2002 Award Recipients
Mr. Norman Masuda
Japanese Language Category
Norman Masuda has been teaching for 32 years and is the Instructional Supervisor of World Languages and a Japanese instructor at Palo Alto High School, Palo Alto, CA. A Ford Foundation fellow, he studied Chinese language and literature in Taiwan and did research in Kyoto, Japan on a Fulbright-Hays fellowship.
A graduate of UCLA in Oriental Languages, he received an MA in Chinese literature with a Japanese minor at Stanford University. He is credentialed to teach Japanese, Mandarin Chinese, and English. A founder and past president of the National Council of Japanese Language Teachers and the California Association of Japanese Language Teachers, Norman has served on the California Foreign Language Project’s Advisory Board, the Test Committee of the Japanese SAT II, the ACTFL Japanese Standards Committee, Foreign Language Advisory Committee to the College Board, and consultant to the California Department of Education for Less Commonly Taught Languages.
He has presented at local, state and national conferences and given workshops on methodology, assessment, and technology in world language teaching. In addition, he has been involved with Okinawan performing arts and culture for over 25 years. He has studied Uta-Sanshin under Harry Seisho Nakasone (Head of the Nakasone Seifukai, Honolulu, HI), a National Endowment for the Arts Fellow, and classical Okinawan dance under Mitsuko Toguchi (Ryusei Honryu Yanagi no Kai, Hawaii Chapter, Toguchi Mitsuko Ryubu Kenkyusho). He is certified to teach Okinawan Sanshin and has studied Okinawan dance since 1978.
As Executive Director of the Kariyushi Kai, an association dedicated to the promotion and preservation of Okinawan classical dance and music, he has led workshops, classes, lecture/demonstrations and organized concerts since 1984.
Ms. Patience Berkman
Ms. Patience Berkman has been teaching for 24 years and currently serves as Chair of the History Department at Newton Country Day School of the Sacred Heart in Newton, Massachusetts. She also teaches World History in Grade 9 and 20th Century History in Grade 12.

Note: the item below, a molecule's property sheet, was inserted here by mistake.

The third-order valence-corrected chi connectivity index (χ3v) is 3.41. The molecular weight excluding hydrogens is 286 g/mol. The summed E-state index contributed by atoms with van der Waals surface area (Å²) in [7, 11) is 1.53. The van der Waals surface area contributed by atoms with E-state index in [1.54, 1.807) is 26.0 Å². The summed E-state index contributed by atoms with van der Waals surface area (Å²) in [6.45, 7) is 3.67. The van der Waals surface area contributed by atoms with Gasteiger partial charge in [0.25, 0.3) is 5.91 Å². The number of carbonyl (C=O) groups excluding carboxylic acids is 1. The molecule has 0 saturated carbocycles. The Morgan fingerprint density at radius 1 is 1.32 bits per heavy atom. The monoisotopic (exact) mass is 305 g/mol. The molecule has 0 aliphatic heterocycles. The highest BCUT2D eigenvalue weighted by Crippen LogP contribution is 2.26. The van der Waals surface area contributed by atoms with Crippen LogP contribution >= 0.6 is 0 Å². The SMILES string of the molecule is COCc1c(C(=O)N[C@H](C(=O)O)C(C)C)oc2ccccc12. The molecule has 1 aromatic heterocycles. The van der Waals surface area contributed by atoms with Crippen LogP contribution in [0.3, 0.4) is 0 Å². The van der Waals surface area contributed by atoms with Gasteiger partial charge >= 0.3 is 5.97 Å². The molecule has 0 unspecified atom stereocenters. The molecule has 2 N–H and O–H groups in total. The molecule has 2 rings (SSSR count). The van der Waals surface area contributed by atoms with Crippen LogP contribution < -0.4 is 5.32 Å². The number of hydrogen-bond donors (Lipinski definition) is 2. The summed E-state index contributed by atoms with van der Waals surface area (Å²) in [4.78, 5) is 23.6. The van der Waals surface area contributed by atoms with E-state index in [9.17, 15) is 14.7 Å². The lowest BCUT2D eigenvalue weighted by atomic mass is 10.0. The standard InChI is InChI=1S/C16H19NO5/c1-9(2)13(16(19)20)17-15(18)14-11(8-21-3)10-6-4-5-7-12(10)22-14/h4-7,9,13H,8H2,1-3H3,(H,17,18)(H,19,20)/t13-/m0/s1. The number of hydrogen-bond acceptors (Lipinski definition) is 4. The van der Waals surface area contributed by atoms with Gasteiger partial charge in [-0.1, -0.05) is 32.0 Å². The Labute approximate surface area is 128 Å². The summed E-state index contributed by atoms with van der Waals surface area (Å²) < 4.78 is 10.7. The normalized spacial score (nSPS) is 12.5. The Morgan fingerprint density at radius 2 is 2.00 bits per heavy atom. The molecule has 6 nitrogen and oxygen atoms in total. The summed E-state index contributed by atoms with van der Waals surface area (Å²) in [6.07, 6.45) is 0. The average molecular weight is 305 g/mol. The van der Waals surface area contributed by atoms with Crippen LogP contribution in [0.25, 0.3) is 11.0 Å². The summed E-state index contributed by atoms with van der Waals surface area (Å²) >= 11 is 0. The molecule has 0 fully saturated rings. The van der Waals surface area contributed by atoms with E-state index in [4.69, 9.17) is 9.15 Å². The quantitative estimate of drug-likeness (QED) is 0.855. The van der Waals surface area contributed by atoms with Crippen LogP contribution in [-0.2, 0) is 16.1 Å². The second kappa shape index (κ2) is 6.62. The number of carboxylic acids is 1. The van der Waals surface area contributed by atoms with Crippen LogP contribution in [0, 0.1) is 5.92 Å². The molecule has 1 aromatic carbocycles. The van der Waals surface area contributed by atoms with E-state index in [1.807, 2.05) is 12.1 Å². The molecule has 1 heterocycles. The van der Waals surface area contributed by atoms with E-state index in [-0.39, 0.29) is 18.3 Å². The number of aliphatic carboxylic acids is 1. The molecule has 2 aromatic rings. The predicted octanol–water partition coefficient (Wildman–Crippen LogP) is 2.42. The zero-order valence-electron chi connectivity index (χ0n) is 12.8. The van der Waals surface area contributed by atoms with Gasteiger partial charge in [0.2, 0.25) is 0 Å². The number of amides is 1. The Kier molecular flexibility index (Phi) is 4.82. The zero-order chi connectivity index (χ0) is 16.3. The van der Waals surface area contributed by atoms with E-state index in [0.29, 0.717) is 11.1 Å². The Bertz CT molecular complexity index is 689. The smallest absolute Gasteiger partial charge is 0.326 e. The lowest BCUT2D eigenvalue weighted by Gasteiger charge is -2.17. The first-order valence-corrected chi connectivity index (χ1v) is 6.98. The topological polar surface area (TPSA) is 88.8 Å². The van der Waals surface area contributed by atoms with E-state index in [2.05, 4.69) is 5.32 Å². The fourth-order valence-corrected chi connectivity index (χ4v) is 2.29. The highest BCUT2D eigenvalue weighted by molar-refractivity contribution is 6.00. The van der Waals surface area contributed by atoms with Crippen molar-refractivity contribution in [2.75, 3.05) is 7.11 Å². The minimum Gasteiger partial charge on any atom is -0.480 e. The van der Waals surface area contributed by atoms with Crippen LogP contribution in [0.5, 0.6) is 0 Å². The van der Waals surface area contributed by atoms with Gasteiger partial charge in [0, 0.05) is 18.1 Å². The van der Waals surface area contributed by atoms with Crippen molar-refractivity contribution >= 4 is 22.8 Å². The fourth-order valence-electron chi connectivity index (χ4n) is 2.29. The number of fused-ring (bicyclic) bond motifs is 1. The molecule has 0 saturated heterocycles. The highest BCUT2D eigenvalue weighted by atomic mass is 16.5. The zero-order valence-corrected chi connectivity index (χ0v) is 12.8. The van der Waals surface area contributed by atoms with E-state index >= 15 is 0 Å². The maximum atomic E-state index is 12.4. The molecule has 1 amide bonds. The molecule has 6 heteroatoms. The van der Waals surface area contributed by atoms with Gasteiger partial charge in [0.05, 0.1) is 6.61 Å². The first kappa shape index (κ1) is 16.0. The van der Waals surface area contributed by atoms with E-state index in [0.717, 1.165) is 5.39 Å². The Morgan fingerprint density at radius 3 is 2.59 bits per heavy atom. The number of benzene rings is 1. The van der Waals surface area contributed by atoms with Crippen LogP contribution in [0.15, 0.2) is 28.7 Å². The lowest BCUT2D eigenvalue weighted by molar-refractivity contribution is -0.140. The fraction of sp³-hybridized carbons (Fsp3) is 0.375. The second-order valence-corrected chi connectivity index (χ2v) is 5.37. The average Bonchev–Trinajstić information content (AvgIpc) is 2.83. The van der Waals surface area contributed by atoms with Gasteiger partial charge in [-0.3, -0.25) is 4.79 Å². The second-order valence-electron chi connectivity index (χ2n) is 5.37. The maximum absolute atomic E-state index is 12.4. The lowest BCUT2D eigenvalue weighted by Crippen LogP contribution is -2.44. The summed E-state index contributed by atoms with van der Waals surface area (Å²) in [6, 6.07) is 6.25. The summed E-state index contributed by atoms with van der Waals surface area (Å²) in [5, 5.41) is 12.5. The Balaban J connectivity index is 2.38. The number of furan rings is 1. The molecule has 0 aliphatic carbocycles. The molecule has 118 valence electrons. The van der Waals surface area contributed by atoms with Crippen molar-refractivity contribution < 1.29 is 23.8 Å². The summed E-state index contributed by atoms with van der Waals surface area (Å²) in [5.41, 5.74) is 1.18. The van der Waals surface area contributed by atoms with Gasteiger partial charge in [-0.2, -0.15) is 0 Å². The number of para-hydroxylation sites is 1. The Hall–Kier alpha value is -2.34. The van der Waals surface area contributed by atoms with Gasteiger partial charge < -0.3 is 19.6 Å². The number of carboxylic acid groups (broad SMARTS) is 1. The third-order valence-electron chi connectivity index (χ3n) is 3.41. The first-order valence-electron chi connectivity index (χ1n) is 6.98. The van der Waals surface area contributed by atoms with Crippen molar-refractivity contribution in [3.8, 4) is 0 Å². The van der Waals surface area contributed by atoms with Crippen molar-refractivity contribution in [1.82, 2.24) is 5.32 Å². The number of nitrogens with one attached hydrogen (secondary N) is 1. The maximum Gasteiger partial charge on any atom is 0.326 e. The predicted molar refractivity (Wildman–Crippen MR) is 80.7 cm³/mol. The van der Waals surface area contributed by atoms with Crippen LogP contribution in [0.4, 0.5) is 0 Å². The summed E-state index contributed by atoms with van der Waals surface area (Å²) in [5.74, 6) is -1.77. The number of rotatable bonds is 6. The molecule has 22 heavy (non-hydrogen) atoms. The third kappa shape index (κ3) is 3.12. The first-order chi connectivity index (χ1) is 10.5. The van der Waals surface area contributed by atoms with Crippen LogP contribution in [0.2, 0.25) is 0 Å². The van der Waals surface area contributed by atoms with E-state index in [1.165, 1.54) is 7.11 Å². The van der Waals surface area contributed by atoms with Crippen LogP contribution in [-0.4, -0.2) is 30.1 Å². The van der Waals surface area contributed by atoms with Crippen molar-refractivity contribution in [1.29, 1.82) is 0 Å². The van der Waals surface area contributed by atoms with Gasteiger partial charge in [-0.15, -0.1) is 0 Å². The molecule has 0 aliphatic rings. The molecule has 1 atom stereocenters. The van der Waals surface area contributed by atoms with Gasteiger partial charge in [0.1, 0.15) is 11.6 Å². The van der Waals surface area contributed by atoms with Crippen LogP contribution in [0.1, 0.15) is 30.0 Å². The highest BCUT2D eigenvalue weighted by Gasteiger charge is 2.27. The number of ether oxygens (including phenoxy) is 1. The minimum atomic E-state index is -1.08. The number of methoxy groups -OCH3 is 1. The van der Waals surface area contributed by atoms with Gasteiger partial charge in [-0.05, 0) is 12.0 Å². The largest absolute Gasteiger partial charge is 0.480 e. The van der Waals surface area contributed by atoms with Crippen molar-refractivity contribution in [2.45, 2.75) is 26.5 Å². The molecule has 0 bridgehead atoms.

Her professional focus on Asia began in 1990 when she participated in a National Endowment for the Humanities Seminar on East Asian Confucianism conducted by the Five College Center for East Asian Studies at Smith College. Since that time she has been engaged in a number of additional institutes on various aspects of Japanese history and culture sponsored by the Five College Center at Smith, the East Asia Resource Center at the University of Washington, and the Program for Teaching East Asia at the University of Colorado.
She has participated in major institutes covering other regions of Asia at Yale University, and has worked on Japan outreach in conjunction with the East Asian Institute at Columbia University as well. Ms. Berkman has developed many extensive curriculum units on Japan and Japanese History that are used by middle and high school teachers across the country.
Additionally, she has given presentations and workshops for teachers at the national and regional level focusing on how to teach about Japan. Ms. Berkman is a seminar leader for the National Consortium for Teaching About Asia, a member of the Boston Children’s Museum Advisory Committees on China and Japan, a Board Member of the Massachusetts Council for the Social Studies, and a consultant for the Massachusetts Geographic Alliance, as well as for the Five College Center for East Asian Studies.
View some of the lessons authored by Ms. Berkman by clicking on the links below.
Knight/Samurai and Lord/Daimyo: Should We Compare Europe and Japan?
The Tobacco Habit: Marketing and Morality